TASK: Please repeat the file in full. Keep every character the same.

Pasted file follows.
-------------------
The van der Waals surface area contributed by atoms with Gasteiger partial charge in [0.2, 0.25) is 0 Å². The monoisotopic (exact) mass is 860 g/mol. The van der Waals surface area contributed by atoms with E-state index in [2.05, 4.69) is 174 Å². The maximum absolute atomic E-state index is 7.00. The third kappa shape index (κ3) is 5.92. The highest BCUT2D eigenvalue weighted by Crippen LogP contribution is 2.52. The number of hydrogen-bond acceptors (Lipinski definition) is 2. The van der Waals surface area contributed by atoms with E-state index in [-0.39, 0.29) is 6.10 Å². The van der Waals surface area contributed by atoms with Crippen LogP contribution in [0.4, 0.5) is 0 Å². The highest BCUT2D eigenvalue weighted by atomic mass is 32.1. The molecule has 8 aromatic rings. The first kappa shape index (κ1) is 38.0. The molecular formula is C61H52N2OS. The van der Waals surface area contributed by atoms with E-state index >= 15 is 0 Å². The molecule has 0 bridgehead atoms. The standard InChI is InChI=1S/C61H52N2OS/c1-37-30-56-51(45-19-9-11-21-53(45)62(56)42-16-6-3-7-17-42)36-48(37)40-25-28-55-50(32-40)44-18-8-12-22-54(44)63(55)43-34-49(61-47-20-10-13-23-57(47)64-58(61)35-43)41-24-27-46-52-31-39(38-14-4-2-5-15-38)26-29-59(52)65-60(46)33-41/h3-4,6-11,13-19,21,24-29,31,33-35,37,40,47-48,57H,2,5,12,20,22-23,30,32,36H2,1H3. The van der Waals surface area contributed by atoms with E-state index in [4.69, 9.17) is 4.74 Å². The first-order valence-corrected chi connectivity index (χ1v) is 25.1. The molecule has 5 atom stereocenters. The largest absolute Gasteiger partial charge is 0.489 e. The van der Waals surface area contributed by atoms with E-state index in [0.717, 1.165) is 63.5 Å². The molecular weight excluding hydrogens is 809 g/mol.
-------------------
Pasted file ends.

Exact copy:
The van der Waals surface area contributed by atoms with Gasteiger partial charge in [0.2, 0.25) is 0 Å². The monoisotopic (exact) mass is 860 g/mol. The van der Waals surface area contributed by atoms with E-state index in [2.05, 4.69) is 174 Å². The maximum absolute atomic E-state index is 7.00. The third kappa shape index (κ3) is 5.92. The highest BCUT2D eigenvalue weighted by Crippen LogP contribution is 2.52. The number of hydrogen-bond acceptors (Lipinski definition) is 2. The van der Waals surface area contributed by atoms with E-state index in [-0.39, 0.29) is 6.10 Å². The van der Waals surface area contributed by atoms with Crippen LogP contribution in [0.4, 0.5) is 0 Å². The highest BCUT2D eigenvalue weighted by atomic mass is 32.1. The molecule has 8 aromatic rings. The first kappa shape index (κ1) is 38.0. The molecular formula is C61H52N2OS. The van der Waals surface area contributed by atoms with E-state index >= 15 is 0 Å². The molecule has 0 bridgehead atoms. The standard InChI is InChI=1S/C61H52N2OS/c1-37-30-56-51(45-19-9-11-21-53(45)62(56)42-16-6-3-7-17-42)36-48(37)40-25-28-55-50(32-40)44-18-8-12-22-54(44)63(55)43-34-49(61-47-20-10-13-23-57(47)64-58(61)35-43)41-24-27-46-52-31-39(38-14-4-2-5-15-38)26-29-59(52)65-60(46)33-41/h3-4,6-11,13-19,21,24-29,31,33-35,37,40,47-48,57H,2,5,12,20,22-23,30,32,36H2,1H3. The van der Waals surface area contributed by atoms with E-state index in [4.69, 9.17) is 4.74 Å². The first-order valence-corrected chi connectivity index (χ1v) is 25.1. The molecule has 5 atom stereocenters. The largest absolute Gasteiger partial charge is 0.489 e. The van der Waals surface area contributed by atoms with E-state index in [0.717, 1.165) is 63.5 Å². The molecular weight excluding hydrogens is 809 g/mol.